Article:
Katherine Howe is the author of the very well received The Physick Book of Deliverance Dane, a novel set in both 17th century Salem and the witch trials, moving back and forth to modern day. Howe was trying to put together her doctoral proposal, but kept getting turned down so turned to fiction as a break. Deliverance Dane was a real person, a woman accused of witchcraft. Howe pointed out that the vast majority of accused "witches" were women who weren't conforming with the religious and cultural customs of the day.

Mark Seal wrote an article for Vanity Fair about Joan Root, one of the most respected and well known wildlife photographers in the world, after she was murdered in Africa. The article was compelling enough to get him a book deal, resulting in the compelling book Wildflower: An Extraordinary Life and An Untimely Death in Africa. To capture Root's own voice, Seal had to travel to Nairobi and track down her ex-husband, who reluctantly ended up giving him boxes of her letters and thirty years worth of diaries...and then he had to sift through it all to complete her story.

Someone asked a question of Jill Lamar, the Barnes & Noble spokesperson, about how many books one has to sell to land on the NY Times bestseller list. Jill explained that it really depended on when the book was published, and what other books were currently on the list. She said a lot of publishers will postpone a new author to avoid having to compete with a James Patterson, Danielle Steel or other bestselling author. That said, she did say that the number of books sold are dramatically less than ever before, due to the economic downturn.

The last panel I stayed for introduced two journalists, Doug Stanton, who wrote Horse Soldiers: The Extraordinary Story of a Band of US Soldiers Who Rode to Victory in Afghanistan, and Steven V. Roberts, From Every End of This Earth: 13 Families and the New Lives They Made in America.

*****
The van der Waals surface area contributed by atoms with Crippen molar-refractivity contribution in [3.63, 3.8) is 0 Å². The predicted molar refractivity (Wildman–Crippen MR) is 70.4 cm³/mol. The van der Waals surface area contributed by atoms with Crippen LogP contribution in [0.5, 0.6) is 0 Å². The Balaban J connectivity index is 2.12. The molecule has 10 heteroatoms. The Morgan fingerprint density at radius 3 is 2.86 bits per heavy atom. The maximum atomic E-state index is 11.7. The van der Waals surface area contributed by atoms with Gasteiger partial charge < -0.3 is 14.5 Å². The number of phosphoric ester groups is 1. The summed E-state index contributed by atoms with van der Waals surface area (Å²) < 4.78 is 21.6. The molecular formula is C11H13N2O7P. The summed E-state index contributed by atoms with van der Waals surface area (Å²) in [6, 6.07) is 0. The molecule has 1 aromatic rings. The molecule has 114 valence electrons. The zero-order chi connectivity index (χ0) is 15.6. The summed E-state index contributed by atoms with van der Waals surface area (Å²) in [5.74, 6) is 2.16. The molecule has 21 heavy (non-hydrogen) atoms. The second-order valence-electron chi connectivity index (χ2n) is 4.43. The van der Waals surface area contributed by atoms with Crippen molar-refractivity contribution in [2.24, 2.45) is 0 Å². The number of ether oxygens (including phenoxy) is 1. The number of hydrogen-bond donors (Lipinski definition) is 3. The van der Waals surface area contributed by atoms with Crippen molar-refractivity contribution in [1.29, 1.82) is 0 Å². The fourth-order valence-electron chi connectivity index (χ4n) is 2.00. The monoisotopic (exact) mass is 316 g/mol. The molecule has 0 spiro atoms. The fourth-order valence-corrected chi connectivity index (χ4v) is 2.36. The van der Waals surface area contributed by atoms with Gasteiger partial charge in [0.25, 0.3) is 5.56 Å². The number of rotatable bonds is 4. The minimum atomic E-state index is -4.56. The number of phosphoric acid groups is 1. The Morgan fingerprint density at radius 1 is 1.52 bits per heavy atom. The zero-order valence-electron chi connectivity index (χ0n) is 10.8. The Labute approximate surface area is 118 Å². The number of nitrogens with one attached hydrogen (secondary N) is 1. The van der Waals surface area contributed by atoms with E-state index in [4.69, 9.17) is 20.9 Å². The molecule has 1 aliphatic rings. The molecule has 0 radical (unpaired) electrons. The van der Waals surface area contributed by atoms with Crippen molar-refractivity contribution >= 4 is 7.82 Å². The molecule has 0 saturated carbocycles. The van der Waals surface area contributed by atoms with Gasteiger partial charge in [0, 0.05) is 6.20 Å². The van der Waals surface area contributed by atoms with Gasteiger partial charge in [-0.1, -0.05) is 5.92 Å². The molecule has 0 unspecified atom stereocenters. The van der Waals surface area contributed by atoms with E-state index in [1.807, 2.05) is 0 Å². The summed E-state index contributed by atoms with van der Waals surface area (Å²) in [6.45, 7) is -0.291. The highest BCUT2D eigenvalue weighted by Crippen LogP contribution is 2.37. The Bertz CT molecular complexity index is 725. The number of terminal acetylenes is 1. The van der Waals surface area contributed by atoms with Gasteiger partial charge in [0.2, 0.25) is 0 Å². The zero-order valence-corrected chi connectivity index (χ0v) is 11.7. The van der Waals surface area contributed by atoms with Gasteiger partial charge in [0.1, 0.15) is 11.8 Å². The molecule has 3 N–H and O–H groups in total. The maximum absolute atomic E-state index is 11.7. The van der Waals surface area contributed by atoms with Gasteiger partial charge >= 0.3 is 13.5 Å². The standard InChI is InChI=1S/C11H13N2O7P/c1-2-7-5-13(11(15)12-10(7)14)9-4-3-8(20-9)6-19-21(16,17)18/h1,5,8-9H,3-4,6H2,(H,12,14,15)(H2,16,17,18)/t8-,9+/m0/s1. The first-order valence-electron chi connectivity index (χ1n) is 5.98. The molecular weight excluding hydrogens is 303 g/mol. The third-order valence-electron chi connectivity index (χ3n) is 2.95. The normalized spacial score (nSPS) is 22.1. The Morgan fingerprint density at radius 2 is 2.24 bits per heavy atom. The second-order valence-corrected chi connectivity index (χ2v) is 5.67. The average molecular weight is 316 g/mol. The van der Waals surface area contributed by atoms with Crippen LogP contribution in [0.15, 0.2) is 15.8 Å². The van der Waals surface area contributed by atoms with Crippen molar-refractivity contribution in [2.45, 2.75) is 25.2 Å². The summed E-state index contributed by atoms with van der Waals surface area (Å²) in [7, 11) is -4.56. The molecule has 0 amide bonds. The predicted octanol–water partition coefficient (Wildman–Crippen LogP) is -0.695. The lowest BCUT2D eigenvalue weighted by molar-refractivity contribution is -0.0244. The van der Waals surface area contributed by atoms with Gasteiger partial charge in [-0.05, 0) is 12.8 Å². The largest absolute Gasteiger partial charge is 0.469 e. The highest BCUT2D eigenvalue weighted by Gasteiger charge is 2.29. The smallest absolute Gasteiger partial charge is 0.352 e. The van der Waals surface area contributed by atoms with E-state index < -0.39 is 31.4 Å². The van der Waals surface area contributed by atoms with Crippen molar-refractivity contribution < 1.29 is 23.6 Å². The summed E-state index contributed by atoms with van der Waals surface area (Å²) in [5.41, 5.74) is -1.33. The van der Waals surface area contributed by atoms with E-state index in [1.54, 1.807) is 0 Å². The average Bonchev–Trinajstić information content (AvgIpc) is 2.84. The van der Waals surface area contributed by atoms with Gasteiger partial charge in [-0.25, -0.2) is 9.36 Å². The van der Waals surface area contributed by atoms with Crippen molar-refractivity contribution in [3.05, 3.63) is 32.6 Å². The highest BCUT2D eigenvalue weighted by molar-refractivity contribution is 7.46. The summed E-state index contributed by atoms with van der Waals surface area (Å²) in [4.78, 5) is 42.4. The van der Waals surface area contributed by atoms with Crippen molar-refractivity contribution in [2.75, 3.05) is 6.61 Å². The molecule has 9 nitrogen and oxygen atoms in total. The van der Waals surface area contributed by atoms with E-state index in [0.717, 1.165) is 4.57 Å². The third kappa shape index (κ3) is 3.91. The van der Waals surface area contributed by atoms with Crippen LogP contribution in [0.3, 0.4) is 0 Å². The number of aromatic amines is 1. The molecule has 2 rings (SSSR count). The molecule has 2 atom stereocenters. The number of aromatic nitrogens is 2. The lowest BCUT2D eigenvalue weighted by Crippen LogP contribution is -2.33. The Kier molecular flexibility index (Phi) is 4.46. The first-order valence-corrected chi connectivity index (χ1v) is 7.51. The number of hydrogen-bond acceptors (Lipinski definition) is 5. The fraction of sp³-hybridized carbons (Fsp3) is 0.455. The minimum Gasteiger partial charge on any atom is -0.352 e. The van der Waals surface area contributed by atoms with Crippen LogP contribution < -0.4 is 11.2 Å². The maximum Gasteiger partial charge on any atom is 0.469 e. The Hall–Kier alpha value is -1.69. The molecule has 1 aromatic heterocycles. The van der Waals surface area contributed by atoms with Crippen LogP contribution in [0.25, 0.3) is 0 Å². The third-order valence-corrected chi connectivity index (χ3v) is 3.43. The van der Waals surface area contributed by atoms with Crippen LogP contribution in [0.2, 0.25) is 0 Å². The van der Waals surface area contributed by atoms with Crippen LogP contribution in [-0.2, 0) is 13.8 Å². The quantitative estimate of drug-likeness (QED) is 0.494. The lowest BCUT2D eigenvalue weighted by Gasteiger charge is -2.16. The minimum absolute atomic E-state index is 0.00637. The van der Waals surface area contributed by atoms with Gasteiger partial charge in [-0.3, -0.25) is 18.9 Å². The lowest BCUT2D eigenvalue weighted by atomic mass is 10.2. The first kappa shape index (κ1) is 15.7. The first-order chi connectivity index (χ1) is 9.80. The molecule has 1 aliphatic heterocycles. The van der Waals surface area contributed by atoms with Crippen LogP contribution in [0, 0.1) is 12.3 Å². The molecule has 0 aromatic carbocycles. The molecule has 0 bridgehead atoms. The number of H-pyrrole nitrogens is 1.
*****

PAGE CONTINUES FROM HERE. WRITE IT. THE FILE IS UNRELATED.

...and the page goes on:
Horse Soldiers is about the special forces invasion of Afghanistan right after the September 11 attack. The intelligence said there were training camps there and these soldiers were sent in to find them and destroy them, and they were not expected to make it back alive. They had to ride horses and only two of them had ever been on a horse before - they called it "the Flintstones meet the Jetsons". This is their story.

Roberts' book is a look at immigration today. He tells the story of thirteen recent emigres, and pointed out that there has been prejudice against immigrants since the 1700s! He told us the story of the Stern family, a young man and his wife who were Jews in the Ukraine. They were terribly oppressed, and dreamed of escaping their homeland. Nick had the idea to write the necessary information on tiny slips of paper which his wife then sewed into the waistband of boxer shorts. Every Jewish family that emigrated were given a pair of boxers to hand over to the Hebrew Union, so they could file a visa for them. It took 20 tries before they got their visa. Nick was an engineer, and did really well here in America, so well that they now live in a beautiful penthouse apartment on the upper West side of New York City, and have a vacation home too. Nick told Roberts that his wife's closet in their vacation home is bigger than their old apartment was in the Ukraine.

There was one more panel but I couldn't sit anymore, so it was time to go.

Next up is the Writers Live! series of author events hosted by my library, the Palm Beach County Library System. We will be having Tim Dorsey, Linda Fairstein, Joy Fielding, Andrew Gross, David Morrell, Lisa Scottoline, Randy Wayne White and Adriana Trigiani. For times and locations, check out